When used carefully according to the label instructions, aquatic herbicides can be safe and effective management tools. Table 1 lists the most common aquatic herbicides that are available to control filamentous algae. Keep the following points in mind when considering the use one of these aquatic herbicides:
- Positively identify the target plant. The chemicals listed in Table 1 are targeted at algae control. They are generally not effective on other types of aquatic plants.
- Carefully measure the pond area and/or volume. The dosages for each chemical listed in Table 1 are based on the pond area (acres) or water volume (acre-feet). Improper calculation of pond area or volume may lead to incorrect dosing of the chemical. If the pond area or volume is underestimated, insufficient chemical may be applied resulting in little algae control. If the pond size is overestimated (more common), too much chemical may be applied, resulting in a fish kill and other environmental damage. Consult the fact sheet titled Pond Facts #4: Measuring Pond Area and Volume for information on how to properly measure pond area and volume.
- Obtain the required state permit. You must complete and submit a two-page permit titled Application and Permit For Use of an Algaecide, Herbicide or Fish Control Chemical in Waters of the Commonwealth. This permit is required for any chemical application to any private pond or lake. The permit can be obtained from your local Pennsylvania Fish and Boat Commission office, county extension office, or online from the Penn State Extension website. Once the application is submitted, the permit is usually issued within 2 to 4 weeks.
- Purchase the herbicide. Common herbicides can be purchased at home and farm supply stores, hardware stores, or from various online suppliers. Most algaecides will cost between $50 and $200 to apply per acre of pond area.
- Follow the herbicide label carefully. The herbicide label gives specific instructions on when and how to apply the chemical. An aquatic herbicide should not be applied to the entire pond during one application. Killing all of the pond algae with one treatment may cause oxygen depletion and fish kills due to the decay of the large amount of algae. Instead, treatments should be restricted to one-half or one-third of the pond at one time with a two-week delay between treatments. Many herbicide labels also include restrictions on water use after treatment. For example, the treated water may be unsuitable for swimming, irrigation, or animal watering for some period of time after the chemical application.
Table 1. Common aquatic herbicides used to control filamentous algae in Pennsylvania ponds and lakes.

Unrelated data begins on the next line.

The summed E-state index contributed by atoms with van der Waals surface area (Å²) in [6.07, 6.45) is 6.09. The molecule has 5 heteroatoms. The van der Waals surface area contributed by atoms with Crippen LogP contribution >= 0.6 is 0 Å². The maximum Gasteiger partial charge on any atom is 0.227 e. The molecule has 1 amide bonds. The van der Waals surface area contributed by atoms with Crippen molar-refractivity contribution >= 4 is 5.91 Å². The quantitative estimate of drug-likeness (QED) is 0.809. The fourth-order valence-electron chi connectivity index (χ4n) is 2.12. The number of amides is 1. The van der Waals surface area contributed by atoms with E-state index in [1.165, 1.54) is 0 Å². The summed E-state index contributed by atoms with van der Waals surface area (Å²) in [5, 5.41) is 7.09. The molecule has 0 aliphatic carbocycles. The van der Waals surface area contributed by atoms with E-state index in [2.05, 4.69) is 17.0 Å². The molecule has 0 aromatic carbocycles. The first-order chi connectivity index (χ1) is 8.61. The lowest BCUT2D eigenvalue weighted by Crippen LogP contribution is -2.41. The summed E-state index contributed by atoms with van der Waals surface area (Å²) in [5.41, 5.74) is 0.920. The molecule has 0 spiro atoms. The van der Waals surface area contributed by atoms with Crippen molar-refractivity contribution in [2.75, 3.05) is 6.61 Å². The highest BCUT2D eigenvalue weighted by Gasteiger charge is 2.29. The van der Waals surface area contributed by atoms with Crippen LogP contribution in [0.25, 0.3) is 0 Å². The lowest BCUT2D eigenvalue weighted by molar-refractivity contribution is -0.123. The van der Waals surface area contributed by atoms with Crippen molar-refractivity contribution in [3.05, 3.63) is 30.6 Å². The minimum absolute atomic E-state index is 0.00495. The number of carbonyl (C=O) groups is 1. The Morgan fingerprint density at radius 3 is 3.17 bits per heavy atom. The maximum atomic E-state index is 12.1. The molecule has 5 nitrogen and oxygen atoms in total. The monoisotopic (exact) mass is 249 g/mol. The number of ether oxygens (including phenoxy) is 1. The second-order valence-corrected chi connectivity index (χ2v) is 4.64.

|Trade Name||Active Ingredient||Dosage Rate|
|Algae Pro||Copper, elemental 7% (triethanolamine complex)||0.75 gal/acre-ft to 1.5 gal/acre-ft|
|Aquashade / Lesco / Hydroblock||Acid blue 9 dye 23.6%, Acid yellow dye 2.4%||1 quart/acre-ft|
|Copper Sulfate||CuSO4||0.68 to 1.36 lbs/acre-ft|
|Cutrine-Plus||Copper, elemental 9% (triethanolamine complex)||0.6 gal/acre-ft to 1.2 gal/acre-ft|
|Cutrine Plus (granular)||Copper, elemental 3.7% (ethanolamine complex)||60 lbs/acre|
|Hydrothol 191||Monopotassium salt of endothall||0.6 to 2.2 pts/acre-ft|
|GreenClean||Sodium carbonate peroxhydrate||30 to 170 lbs/acre-ft|
Additional Notes about Algaecides
- Most of these chemicals work to kill existing filamentous algae by disrupting the cell wall and inhibiting photosynthesis. The notable exceptions are the dye products, which color the water to prevent sunlight penetration and subsequent growth of algae. The dyes should be used early in the season when the algae first appears on the pond bottom. A permit is not typically issued for application of a dye to a pond that drains into a stream.
- A permit is not typically issued for application of a copper or endothall product to a pond that drains into a trout stream. The copper and endothall products are toxic to some fish, especially trout and carp. They should be used with great care or not at all if these fish are present in the pond. The dosage for copper sulfate is dependent on the pond water hardness (high dose for high hardness and vice versa). Water hardness should be tested before applying copper sulfate.
- It is best to treat filamentous algae early in the summer when they first appear on the pond bottom and before they form large floating mats. This will reduce the amount of plant material that must be killed and, thus, reduce the chance of a fish kill due to low dissolved oxygen from decaying algae.
A Final Word
Many ponds suffer from filamentous algae problems. Where possible, you should strive to reduce nutrients entering the pond to prevent or reduce excessive algae growth. Chemical treatments for algae are inexpensive and effective but usually must be repeated annually or even multiple times per year to keep algae under control.
Figure 2. Application of liquid Cutrine to a pond to kill algae.
For further information and publications on pond management in Pennsylvania visit the Penn State Extension website or contact your local Penn State Extension office.
Prepared by Bryan Swistock, extension associate, Mark Hartle, fisheries biologist, Pennsylvania Fish and Boat Commission, and Andrew Curtis, environmental manager, The H&K Group, Skippack, PA.